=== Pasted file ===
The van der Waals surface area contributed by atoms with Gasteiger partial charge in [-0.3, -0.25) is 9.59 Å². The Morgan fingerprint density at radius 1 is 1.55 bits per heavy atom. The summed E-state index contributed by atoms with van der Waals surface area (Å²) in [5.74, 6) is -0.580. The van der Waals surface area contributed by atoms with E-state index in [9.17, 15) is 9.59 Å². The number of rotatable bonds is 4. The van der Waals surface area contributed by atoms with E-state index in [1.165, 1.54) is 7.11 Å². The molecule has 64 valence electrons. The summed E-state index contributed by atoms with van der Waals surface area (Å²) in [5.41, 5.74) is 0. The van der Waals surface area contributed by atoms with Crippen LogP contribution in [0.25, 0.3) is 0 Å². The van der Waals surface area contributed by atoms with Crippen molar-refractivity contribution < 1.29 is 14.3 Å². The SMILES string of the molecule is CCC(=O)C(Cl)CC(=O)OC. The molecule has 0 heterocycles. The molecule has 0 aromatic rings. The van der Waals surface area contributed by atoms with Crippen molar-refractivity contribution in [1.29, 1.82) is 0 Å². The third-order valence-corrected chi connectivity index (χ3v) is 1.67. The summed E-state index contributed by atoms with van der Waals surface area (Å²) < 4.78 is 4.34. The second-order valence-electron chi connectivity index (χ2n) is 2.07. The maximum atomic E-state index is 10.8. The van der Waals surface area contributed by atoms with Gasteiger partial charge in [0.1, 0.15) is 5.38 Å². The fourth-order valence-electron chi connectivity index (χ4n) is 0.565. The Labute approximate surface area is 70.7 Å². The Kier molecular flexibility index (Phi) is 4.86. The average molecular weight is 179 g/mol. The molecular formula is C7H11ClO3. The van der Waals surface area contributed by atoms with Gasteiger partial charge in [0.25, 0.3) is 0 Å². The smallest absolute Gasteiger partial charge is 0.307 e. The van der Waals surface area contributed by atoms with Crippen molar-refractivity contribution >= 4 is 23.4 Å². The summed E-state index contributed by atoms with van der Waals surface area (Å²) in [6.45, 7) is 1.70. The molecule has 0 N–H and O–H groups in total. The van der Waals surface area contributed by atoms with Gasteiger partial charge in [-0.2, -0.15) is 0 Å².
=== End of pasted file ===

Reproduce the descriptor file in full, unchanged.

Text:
The van der Waals surface area contributed by atoms with Gasteiger partial charge in [-0.3, -0.25) is 9.59 Å². The Morgan fingerprint density at radius 1 is 1.55 bits per heavy atom. The summed E-state index contributed by atoms with van der Waals surface area (Å²) in [5.74, 6) is -0.580. The van der Waals surface area contributed by atoms with E-state index in [9.17, 15) is 9.59 Å². The number of rotatable bonds is 4. The van der Waals surface area contributed by atoms with E-state index in [1.165, 1.54) is 7.11 Å². The molecule has 64 valence electrons. The summed E-state index contributed by atoms with van der Waals surface area (Å²) in [5.41, 5.74) is 0. The van der Waals surface area contributed by atoms with Crippen LogP contribution in [0.25, 0.3) is 0 Å². The van der Waals surface area contributed by atoms with Crippen molar-refractivity contribution < 1.29 is 14.3 Å². The SMILES string of the molecule is CCC(=O)C(Cl)CC(=O)OC. The molecule has 0 heterocycles. The molecule has 0 aromatic rings. The van der Waals surface area contributed by atoms with Crippen molar-refractivity contribution in [1.29, 1.82) is 0 Å². The third-order valence-corrected chi connectivity index (χ3v) is 1.67. The summed E-state index contributed by atoms with van der Waals surface area (Å²) < 4.78 is 4.34. The second-order valence-electron chi connectivity index (χ2n) is 2.07. The maximum atomic E-state index is 10.8. The van der Waals surface area contributed by atoms with Gasteiger partial charge in [0.1, 0.15) is 5.38 Å². The fourth-order valence-electron chi connectivity index (χ4n) is 0.565. The Labute approximate surface area is 70.7 Å². The Kier molecular flexibility index (Phi) is 4.86. The average molecular weight is 179 g/mol. The molecular formula is C7H11ClO3. The van der Waals surface area contributed by atoms with Gasteiger partial charge in [0.25, 0.3) is 0 Å². The smallest absolute Gasteiger partial charge is 0.307 e. The van der Waals surface area contributed by atoms with Crippen molar-refractivity contribution >= 4 is 23.4 Å². The summed E-state index contributed by atoms with van der Waals surface area (Å²) in [6.45, 7) is 1.70. The molecule has 0 N–H and O–H groups in total. The van der Waals surface area contributed by atoms with Gasteiger partial charge in [-0.2, -0.15) is 0 Å².